5 reasons to visit Zillertal this summer

Whether you’re looking for an outdoor adventure, somewhere to relax or a place to spend quality time as a family, why not adopt the Austrian way of holidaying this summer in Zillertal?

Team Wanderlust
26 March 2023
Promoted by
Austria Travel

Main image: Zillertal Tourismus/ Thomas Pfister

1. For the views

The bridge over the Schlegeis reservoir (Zillertal Tourismus/Tom Klocker)

Zillertal is flanked by some of Austria’s highest mountains, dozens of which stand more than 3,000 metres high. As temperatures rise, winter’s blanket of snow lifts to reveal a kaleidoscopic summer palette. One of the prettiest views in the area is from a suspension bridge above Schlegeis reservoir. The sound of cowbells lures walkers up a bucolic path littered with boulders. Stop to refuel at the Friesenberghaus, then pick up a balcony trail towards the Olpererhütte and a breathtaking overlook. Be sure to experience the Zillertaler Höhenstrasse too. Its hairpin bends aren’t for the fainthearted, but stress melts away when you gaze out at the panoramic mountain view from Melchboden, at 2,020 metres the road’s highest point. It’s one of Europe’s most spectacular drives and doable on two wheels if you have the stamina. To maximise your time, consider purchasing a Zillertal Activcard. This handy card includes one return trip a day on any of the area’s ten cable cars. For example, board the Gerlossteinbahn cable car to reach the Almflieger Gerlosstein. You’ll enjoy a bird’s eye view of the valley below – as long as you‘re brave enough to keep your eyes open as you whizz along this thrilling zipline.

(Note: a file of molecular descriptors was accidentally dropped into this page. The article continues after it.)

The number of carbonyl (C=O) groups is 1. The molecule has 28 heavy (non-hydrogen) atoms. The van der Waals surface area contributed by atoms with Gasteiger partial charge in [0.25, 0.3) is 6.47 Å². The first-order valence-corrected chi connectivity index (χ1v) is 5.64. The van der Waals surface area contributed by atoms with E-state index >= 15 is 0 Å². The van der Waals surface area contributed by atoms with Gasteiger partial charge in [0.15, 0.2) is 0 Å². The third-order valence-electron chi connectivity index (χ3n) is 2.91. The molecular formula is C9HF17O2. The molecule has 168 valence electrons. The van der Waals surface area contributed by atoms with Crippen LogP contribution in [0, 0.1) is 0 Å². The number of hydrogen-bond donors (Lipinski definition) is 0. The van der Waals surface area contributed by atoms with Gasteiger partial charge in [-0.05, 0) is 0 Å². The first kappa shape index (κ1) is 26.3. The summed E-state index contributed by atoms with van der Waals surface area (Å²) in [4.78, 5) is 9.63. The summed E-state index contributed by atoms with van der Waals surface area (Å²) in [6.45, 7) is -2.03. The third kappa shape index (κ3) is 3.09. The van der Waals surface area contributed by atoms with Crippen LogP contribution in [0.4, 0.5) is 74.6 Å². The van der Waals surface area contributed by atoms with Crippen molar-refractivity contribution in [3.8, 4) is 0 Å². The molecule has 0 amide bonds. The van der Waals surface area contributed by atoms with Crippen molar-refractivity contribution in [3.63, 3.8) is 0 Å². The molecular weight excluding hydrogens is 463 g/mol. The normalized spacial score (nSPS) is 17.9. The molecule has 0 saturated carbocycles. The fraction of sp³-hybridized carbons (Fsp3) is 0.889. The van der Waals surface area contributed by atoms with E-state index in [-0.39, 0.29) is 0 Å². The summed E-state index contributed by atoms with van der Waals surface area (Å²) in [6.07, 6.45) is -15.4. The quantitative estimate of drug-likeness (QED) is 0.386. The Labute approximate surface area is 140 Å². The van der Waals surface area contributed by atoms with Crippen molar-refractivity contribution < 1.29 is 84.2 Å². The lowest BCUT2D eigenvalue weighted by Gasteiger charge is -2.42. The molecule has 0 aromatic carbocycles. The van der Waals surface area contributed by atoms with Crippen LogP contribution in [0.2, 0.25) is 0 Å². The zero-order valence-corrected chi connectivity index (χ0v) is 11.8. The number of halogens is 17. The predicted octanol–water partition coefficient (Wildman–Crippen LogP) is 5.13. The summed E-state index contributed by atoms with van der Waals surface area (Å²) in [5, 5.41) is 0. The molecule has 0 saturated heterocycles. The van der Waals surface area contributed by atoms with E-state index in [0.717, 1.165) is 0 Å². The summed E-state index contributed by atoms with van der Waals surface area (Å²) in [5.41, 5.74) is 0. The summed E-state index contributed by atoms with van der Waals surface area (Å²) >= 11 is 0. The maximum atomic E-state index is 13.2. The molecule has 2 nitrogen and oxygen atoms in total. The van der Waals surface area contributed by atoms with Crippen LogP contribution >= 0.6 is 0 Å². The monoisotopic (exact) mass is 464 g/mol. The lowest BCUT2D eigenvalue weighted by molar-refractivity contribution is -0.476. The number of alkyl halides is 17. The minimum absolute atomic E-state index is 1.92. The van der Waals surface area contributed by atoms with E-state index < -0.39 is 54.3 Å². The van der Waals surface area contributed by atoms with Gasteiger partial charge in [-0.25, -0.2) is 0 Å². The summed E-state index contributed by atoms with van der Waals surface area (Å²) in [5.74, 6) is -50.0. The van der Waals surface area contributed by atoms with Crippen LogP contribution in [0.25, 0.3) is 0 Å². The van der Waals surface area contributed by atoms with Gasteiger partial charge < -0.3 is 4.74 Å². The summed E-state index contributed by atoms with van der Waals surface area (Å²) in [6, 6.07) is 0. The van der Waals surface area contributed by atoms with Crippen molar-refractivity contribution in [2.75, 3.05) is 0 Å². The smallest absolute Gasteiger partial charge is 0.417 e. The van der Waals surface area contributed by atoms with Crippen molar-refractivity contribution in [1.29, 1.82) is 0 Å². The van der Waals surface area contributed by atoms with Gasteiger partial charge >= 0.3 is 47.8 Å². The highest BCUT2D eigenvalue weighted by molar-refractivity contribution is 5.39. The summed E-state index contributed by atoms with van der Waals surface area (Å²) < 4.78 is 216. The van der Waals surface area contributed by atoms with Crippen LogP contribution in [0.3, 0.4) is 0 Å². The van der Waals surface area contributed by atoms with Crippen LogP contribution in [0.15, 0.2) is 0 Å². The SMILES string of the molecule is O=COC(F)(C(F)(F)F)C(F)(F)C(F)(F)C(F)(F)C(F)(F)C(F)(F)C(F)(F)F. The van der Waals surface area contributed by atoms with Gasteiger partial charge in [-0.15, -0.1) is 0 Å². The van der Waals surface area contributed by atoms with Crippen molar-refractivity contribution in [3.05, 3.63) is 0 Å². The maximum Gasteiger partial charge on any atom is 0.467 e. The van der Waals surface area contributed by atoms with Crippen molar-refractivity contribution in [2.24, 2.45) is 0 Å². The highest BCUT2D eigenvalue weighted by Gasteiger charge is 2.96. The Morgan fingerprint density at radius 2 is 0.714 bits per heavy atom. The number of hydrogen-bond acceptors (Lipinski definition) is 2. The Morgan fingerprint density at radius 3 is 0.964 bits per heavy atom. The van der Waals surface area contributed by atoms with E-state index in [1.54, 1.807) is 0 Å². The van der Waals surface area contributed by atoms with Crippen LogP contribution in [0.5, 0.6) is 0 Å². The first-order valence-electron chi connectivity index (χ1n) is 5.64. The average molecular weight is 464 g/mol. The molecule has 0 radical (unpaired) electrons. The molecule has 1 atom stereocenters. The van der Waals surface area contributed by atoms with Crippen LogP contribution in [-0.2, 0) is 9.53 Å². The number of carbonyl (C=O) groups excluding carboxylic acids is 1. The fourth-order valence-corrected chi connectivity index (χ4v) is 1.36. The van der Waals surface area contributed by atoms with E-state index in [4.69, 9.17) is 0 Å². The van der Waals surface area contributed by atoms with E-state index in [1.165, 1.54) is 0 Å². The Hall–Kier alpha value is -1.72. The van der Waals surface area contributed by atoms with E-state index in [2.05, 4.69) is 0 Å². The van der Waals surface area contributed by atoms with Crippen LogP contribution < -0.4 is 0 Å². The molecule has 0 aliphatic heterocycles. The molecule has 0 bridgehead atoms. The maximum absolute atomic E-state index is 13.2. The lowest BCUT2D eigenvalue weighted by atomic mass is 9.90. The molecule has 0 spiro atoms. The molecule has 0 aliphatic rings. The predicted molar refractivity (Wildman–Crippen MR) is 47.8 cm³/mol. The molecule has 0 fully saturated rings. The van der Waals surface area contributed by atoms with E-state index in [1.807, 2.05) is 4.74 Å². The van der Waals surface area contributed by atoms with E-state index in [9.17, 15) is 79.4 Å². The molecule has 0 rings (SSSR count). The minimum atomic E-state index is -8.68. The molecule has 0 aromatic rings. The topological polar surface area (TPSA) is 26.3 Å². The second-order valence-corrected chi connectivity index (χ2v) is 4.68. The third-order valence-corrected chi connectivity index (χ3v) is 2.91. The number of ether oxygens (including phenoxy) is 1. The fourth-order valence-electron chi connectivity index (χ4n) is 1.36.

2. For the food

Enjoy local food (Zillertal Tourismus/Kevin Ilse)